Technology Program: Formulating with Proteins
Presentation: Disruptive Ingredient Technologies: Characterizing Plant Proteins to Predict Optimal Food Matrix Use
Speaker: Denis Chéreau, Ph.D., General Manager, IMPROVE SAS
As Denis Chéreau holds a Ph.D. in microbiology obtained at INRA in Dijon in 1986, on the production of single-cell protein by solid state fermentation. He participated in the creation of the Lyven SA specialized in the production and marketing of enzymes obtained by solid state fermentation for fruit juices, bread-making and animal feed markets. He then worked in the starch industry as technical manager in France and the USA and became plant management for nine years in two Tereos Syral’s wheat and corn plants in Picardy and Alsace.
He is currently general manager of IMPROVE SAS first R&D center dedicated to the valorization of protein for the future.
About IMPROVE SAS
IMPROVE is an R&D center able to support any project where protein concentrates and isolates will be produced using disruptive processes and where a full characterization is needed to predict the type of food matrix in which they can be applied. The research center started its operational activity end of 2013. It now employs 22 scientists and technicians. IMPROVE is contracting with companies working in the food, feed, cosmetic or agro-biobased chemistry all over the world.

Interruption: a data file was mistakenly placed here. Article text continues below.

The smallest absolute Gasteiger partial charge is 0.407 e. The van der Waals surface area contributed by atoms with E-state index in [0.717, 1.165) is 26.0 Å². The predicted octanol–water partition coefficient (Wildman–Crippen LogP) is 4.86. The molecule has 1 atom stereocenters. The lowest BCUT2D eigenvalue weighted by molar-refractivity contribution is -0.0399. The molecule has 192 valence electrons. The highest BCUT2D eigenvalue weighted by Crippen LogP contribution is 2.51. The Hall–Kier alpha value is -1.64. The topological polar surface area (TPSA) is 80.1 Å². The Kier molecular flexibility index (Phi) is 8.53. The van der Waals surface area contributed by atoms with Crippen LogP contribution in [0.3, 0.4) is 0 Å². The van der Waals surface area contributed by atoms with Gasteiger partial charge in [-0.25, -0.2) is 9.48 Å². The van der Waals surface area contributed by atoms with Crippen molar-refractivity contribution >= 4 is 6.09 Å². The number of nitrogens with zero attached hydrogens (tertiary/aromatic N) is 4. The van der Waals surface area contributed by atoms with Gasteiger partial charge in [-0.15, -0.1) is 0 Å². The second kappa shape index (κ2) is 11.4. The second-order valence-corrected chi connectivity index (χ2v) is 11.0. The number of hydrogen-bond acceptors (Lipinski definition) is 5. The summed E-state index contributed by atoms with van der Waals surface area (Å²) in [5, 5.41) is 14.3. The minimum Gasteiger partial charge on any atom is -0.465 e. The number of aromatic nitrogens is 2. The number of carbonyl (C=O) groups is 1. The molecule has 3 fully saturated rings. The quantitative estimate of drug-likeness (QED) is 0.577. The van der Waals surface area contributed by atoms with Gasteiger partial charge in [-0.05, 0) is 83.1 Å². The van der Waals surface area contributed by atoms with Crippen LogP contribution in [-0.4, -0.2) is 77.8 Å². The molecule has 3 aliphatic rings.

Rue du fond Lagache – 80480 Dury – FRANCE
Tél. : + 33 (0)3 22 44 26 55
Email : email@example.com
2017 Protein Trends & Technologies Seminar:
Disruptive Ingredient Technologies: Characterizing Plant Proteins to Predict Optimal Food Matrix Use
Plant proteins have incredible potential for innovation. Advances in plant breading and processing, such protein extraction and purification, have created ingredients with new functional properties. Inventive developments in protein texturing are being used to produce plant-based milks and cheese or create meat- and tofu-like products. This presentation reviews protein processing technologies, broadly categorized as wet or dry, and highlights their emerging benefits and uses. It looks at characteristics—such as solubility, gelling, emulsifying and digestibility—of new plant proteins entering the marketplace and discusses how these characteristics can be used to predict their most appropriate applications. This information will help product developers communicate and specify what they need in a protein ingredient.